Of course, a payoff isn't guaranteed. Even IT vendors with long track records of dozens of acquisitions don't get it right a significant portion of the time, Raskino says. CIOs know too well that when a big vendor gobbles up a smaller player, sometimes it disappears completely and customers are left wondering whatever happened to that technology, he says.

Sometimes, it takes years to see results. Wal-Mart has been at it since 2010 and is still in test mode with many ideas. In 2011, Home Depot bought Redbeacon, an online service founded by three former Google employees that helps consumers find local contractors. Redbeacon has grown since, but it's no powerhouse. Pet360 accounts for less than 6 percent of PetSmart's overall revenue, and it remains to be seen how much it will contribute.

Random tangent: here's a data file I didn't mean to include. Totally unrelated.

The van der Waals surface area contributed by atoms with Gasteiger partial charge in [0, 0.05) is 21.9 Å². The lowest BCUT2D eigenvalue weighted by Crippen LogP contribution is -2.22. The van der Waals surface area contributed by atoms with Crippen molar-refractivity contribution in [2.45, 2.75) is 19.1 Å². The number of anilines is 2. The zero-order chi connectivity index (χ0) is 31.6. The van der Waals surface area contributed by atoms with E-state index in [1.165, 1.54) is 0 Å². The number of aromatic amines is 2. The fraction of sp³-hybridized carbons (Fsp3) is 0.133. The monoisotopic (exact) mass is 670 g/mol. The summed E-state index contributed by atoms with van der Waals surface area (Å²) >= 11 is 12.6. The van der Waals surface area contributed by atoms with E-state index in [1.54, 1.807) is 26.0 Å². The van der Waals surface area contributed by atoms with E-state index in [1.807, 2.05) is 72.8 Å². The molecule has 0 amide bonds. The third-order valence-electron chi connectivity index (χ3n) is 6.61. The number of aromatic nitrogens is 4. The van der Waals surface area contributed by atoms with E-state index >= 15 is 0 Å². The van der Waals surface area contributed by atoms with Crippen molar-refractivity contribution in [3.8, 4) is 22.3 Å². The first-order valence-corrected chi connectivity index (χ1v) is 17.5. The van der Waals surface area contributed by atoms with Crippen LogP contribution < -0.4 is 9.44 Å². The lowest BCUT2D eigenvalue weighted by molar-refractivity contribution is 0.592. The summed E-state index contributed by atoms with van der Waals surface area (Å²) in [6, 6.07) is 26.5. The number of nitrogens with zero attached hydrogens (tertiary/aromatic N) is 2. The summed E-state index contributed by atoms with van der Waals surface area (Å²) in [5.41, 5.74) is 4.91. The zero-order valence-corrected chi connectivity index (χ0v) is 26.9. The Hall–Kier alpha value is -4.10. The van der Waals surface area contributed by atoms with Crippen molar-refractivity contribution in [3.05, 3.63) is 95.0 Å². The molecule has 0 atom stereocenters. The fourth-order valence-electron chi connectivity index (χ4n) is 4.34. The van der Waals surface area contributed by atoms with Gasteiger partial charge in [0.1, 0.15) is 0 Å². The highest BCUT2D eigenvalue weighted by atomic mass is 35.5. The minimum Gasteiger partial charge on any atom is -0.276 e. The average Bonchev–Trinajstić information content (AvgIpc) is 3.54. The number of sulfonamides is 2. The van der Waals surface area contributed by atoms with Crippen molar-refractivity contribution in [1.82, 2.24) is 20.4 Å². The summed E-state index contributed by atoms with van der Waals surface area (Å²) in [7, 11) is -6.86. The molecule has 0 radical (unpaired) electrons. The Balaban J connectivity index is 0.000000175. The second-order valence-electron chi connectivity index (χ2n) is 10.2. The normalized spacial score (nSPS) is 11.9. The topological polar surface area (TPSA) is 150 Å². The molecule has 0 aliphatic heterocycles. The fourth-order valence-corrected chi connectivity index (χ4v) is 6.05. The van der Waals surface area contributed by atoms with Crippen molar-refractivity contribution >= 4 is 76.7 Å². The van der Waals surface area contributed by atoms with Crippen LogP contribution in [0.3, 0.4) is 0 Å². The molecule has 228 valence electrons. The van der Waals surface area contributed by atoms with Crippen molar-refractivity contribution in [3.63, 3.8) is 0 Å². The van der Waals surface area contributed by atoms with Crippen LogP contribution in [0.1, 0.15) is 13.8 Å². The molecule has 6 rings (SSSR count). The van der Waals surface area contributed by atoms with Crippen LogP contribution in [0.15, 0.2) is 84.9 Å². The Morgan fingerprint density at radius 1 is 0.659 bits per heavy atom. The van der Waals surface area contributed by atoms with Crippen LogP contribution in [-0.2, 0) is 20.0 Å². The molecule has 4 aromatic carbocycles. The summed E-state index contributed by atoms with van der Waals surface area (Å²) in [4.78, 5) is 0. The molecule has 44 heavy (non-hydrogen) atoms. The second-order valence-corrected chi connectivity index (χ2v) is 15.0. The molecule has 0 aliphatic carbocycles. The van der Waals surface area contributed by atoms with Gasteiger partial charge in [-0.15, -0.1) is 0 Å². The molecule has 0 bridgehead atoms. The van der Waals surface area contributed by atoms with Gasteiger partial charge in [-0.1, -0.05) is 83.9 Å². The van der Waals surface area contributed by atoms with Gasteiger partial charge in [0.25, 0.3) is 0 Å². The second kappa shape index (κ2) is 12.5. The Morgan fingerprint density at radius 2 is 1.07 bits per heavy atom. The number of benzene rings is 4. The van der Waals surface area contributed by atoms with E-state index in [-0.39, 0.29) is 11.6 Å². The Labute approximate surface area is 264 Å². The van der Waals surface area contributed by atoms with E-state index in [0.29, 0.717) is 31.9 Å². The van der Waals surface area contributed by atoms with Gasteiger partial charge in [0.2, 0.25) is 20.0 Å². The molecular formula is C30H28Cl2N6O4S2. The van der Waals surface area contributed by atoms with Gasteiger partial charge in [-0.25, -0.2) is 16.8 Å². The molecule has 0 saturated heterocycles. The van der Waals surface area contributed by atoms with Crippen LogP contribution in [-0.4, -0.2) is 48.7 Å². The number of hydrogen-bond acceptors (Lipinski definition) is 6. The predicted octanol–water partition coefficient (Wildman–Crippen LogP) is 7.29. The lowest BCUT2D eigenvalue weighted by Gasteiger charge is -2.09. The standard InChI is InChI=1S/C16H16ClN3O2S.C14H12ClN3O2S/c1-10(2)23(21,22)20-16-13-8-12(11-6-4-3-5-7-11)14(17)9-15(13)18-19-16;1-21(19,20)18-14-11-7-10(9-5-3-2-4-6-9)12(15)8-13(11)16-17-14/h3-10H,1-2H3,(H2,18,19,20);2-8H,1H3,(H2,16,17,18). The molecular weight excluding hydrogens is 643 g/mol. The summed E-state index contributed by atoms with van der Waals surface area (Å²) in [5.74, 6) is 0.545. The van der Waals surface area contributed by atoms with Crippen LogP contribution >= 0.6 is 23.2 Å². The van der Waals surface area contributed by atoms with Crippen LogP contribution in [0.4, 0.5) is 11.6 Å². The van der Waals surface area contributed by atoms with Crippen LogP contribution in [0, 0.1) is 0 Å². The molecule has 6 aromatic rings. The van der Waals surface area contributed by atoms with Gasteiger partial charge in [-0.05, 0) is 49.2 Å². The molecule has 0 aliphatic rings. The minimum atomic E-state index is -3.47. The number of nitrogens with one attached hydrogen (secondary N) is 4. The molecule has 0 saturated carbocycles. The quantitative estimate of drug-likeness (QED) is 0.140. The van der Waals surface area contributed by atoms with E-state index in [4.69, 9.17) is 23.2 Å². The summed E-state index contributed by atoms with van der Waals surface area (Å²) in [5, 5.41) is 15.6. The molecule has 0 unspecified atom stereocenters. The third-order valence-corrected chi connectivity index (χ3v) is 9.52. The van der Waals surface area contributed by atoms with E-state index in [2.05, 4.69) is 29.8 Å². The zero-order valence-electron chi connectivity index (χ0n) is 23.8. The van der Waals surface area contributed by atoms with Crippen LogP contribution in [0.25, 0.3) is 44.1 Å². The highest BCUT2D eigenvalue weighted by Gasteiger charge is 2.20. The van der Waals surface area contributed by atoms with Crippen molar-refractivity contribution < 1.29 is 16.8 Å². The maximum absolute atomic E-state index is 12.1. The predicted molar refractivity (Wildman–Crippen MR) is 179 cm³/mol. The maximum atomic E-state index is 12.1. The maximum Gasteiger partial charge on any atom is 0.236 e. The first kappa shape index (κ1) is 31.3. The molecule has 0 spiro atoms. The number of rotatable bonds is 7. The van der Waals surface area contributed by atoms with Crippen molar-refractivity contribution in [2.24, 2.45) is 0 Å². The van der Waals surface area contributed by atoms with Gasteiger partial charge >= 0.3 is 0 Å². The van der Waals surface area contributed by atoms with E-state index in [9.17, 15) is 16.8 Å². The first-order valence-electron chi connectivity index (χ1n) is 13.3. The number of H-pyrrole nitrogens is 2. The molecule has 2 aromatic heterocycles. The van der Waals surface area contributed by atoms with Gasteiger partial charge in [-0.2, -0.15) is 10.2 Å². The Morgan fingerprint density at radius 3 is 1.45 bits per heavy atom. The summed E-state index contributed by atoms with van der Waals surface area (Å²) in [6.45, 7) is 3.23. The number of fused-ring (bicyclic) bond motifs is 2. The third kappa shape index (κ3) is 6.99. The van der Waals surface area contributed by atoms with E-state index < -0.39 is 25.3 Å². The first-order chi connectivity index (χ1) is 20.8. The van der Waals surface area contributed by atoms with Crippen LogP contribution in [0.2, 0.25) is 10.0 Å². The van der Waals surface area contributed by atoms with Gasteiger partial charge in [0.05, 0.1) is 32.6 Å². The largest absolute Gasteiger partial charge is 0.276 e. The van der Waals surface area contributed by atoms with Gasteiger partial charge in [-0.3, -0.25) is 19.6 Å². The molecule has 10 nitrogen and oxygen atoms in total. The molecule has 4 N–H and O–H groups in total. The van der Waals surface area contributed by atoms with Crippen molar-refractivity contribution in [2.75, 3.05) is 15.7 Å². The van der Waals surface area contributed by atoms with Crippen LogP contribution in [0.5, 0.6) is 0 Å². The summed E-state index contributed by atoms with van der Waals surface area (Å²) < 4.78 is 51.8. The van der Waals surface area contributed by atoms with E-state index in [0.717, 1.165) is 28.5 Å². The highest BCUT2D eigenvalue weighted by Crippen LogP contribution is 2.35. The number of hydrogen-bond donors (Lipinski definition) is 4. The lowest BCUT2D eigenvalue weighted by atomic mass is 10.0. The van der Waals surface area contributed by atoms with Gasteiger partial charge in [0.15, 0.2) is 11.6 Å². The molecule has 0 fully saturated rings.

But Laping, for one, is convinced that payback will come, with creativity and fortitude--and a strong relationship with the CEO. "He's willing to listen to every idea that comes to mind. I'm good for 30 ideas a week and maybe one will pop," Laping says. "I don't have fear about approaching him with a wild idea."

Copyright © 2015 IDG Communications, Inc.

1 2 Page 2
Page 2 of 2
Download CIO's Winter 2021 digital issue: Supercharging IT innovation